I have a WordPress site that, as of now, I am running completely on an Amazon Lightsail instance. It gets properly backed up; availability is okay; security is good; it's a simple setup to maintain. It's fine.
I want to improve availability and load times by moving the site to Amazon Elastic Beanstalk and doing some other major changes to the site's backend (making the site database independent from the PHP server, moving to nginx, etc.). This would be good for a multitude of reasons, chief among them: EBS is just a more robust server setup than Lightsail.
The Amazon-provided tutorial for creating a WordPress site on Beanstalk advises to mount only
/wp-content/uploads/ on an Amazon Elastic File System, and the default configuration script does so for the customer. The downside to doing this is that core WordPress files do not get shared between EC2 instances; they are instead replicated on each instance, so running the WordPress update process on your site means that some instances don't actually get updated, yielding undesirable behaviors.
The tutorial advises to update WordPress (and plugins) by going through an awful process of exporting all site content with WordPress' (beta) export tool and re-importing it with the (beta) import tool on a new Beanstalk environment that is running the updated WordPress.
I am not strictly opposed to automating this process so that updating WordPress is easier for me, but I value staying current on updates, so I want to optimize for doing that, and I am skeptical that the best solution for me (or any customer) is to use beta import and export tools for WordPress in the process of updating the system or a plugin.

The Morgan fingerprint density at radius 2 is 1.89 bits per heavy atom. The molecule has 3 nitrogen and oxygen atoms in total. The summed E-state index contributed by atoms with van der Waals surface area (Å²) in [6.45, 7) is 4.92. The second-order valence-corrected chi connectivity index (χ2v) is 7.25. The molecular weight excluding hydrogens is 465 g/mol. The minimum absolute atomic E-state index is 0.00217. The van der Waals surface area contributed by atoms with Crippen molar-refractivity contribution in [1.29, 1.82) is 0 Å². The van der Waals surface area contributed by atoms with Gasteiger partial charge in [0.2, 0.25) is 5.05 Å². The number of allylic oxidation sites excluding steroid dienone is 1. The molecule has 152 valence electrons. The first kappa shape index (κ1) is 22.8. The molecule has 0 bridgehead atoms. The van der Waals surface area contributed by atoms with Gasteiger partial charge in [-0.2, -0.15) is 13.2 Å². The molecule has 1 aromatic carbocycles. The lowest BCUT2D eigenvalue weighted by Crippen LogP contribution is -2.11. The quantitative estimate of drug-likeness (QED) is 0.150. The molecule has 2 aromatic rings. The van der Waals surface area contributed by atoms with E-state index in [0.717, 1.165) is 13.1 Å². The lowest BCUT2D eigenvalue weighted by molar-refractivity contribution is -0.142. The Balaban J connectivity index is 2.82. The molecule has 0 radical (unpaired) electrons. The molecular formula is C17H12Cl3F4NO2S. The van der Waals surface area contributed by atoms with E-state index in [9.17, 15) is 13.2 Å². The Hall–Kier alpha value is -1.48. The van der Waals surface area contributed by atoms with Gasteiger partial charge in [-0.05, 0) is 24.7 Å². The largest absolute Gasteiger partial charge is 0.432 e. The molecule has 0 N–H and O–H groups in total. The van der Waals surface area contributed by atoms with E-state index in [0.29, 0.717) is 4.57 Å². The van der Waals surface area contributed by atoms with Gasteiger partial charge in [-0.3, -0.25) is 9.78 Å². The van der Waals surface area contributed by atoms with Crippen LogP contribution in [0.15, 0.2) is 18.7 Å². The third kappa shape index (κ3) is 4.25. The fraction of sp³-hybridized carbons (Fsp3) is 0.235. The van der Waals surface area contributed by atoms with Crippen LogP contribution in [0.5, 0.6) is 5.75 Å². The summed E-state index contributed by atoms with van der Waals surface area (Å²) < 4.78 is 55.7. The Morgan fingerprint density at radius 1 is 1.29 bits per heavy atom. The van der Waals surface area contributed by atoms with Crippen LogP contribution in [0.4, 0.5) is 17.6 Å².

For example, sometimes these updates are security updates for which WordPress offers an automated patching system, which is highly desirable for maximizing site security. However, that automated patching wouldn't work as expected if core WordPress files are not shared between EC2 instances because of the updating challenge I already outlined.
With all of this said:
What architectural or systems issues might I encounter if I put all of my WordPress files — not just the
/wp-content/uploads/ directory — on shared EFS storage?
I will, of course, do my own testing to see how things go, but I want to know what to look out for, if anything, and where to set my expectations as I attempt to do this.